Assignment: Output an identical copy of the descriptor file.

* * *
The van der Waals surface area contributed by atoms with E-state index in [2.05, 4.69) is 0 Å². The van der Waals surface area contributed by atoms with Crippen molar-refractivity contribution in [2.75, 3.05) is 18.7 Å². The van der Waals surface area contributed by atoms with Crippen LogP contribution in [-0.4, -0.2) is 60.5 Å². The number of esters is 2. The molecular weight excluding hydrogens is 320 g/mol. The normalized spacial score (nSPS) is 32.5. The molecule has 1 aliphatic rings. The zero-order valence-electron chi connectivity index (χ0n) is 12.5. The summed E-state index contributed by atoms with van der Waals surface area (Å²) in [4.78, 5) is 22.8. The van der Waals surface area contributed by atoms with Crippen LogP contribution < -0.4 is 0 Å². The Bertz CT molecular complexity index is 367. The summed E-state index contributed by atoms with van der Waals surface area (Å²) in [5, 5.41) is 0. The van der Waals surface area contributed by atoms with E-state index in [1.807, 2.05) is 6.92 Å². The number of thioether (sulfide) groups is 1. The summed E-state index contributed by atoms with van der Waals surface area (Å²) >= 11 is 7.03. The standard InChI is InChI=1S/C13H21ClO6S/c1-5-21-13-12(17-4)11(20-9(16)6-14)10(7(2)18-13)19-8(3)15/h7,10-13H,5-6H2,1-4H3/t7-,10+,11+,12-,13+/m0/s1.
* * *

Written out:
The van der Waals surface area contributed by atoms with E-state index in [2.05, 4.69) is 0 Å². The van der Waals surface area contributed by atoms with Crippen molar-refractivity contribution in [2.75, 3.05) is 18.7 Å². The van der Waals surface area contributed by atoms with Crippen LogP contribution in [-0.4, -0.2) is 60.5 Å². The number of esters is 2. The molecular weight excluding hydrogens is 320 g/mol. The normalized spacial score (nSPS) is 32.5. The molecule has 1 aliphatic rings. The zero-order valence-electron chi connectivity index (χ0n) is 12.5. The summed E-state index contributed by atoms with van der Waals surface area (Å²) in [4.78, 5) is 22.8. The van der Waals surface area contributed by atoms with Crippen LogP contribution < -0.4 is 0 Å². The Bertz CT molecular complexity index is 367. The summed E-state index contributed by atoms with van der Waals surface area (Å²) in [5, 5.41) is 0. The van der Waals surface area contributed by atoms with E-state index in [1.807, 2.05) is 6.92 Å². The number of thioether (sulfide) groups is 1. The summed E-state index contributed by atoms with van der Waals surface area (Å²) >= 11 is 7.03. The standard InChI is InChI=1S/C13H21ClO6S/c1-5-21-13-12(17-4)11(20-9(16)6-14)10(7(2)18-13)19-8(3)15/h7,10-13H,5-6H2,1-4H3/t7-,10+,11+,12-,13+/m0/s1.